Rihanna is a success story, through and through. At the age of 28, she already has eight Grammy awards and now, of course, a Michael Jackson Video Vanguard award.
There's a fire in her eyes when she sings and dances, not unlike that seen in the eyes of Beyoncé.
Notably, there was one thing separating Rihanna's Video Vanguard acceptance speech from the rest of the award show: her outfit.
Before you roll your eyes and say it's the woman who's really notable, hear me out.
The dress spoke first, before Rihanna ever opened her plum-lined mouth.
In a sea of mini dresses, leotards and bared bras, Rihanna wore a full-on Alexandre Vauthier ballgown.
It was an important reminder of a fact-based truth: Extra effort can make you stand out from the crowd, and dressing better than everyone else in the room can set you up for success.
Your job may not involve performing on stage at MSG, but studies consistently prove that people who dress up in the office work harder, achieve their goals and are perceived as more intelligent than their peers.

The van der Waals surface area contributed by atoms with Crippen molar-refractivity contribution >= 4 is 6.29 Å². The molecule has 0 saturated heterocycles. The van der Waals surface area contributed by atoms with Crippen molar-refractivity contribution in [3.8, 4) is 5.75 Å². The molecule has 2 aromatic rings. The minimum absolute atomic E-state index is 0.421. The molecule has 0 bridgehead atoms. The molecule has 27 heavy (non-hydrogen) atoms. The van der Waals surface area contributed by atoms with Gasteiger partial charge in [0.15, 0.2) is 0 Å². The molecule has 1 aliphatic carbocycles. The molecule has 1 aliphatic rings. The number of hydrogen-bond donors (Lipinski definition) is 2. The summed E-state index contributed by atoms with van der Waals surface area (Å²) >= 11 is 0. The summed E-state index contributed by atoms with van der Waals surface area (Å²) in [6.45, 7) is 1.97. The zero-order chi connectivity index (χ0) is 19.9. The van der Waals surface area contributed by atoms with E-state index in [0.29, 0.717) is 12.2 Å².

In fact, corporate recruiters stand by the “25 percent rule,” which states that you should always dress 25 percent better than everyone else around you.
Such dedication to making a good impression can be the reason an executive takes notice of you, or an interviewer distinctly remembers you days later.
When it comes to your career, how hard you work is a major factor in determining your next raise or promotion, but others' perceptions of your work ethic and personality also play a large role as well.
So, if you can make them notice you more, why would you skip the chance?
Stepping up your style might be as simple as applying mascara before work, ironing a blouse or trading in jeans for palazzo pants. In an office with a casual dress code, you'll seem much more put-together in comparison.
If anything, ask yourself this question when getting ready for work: What would Rihanna do?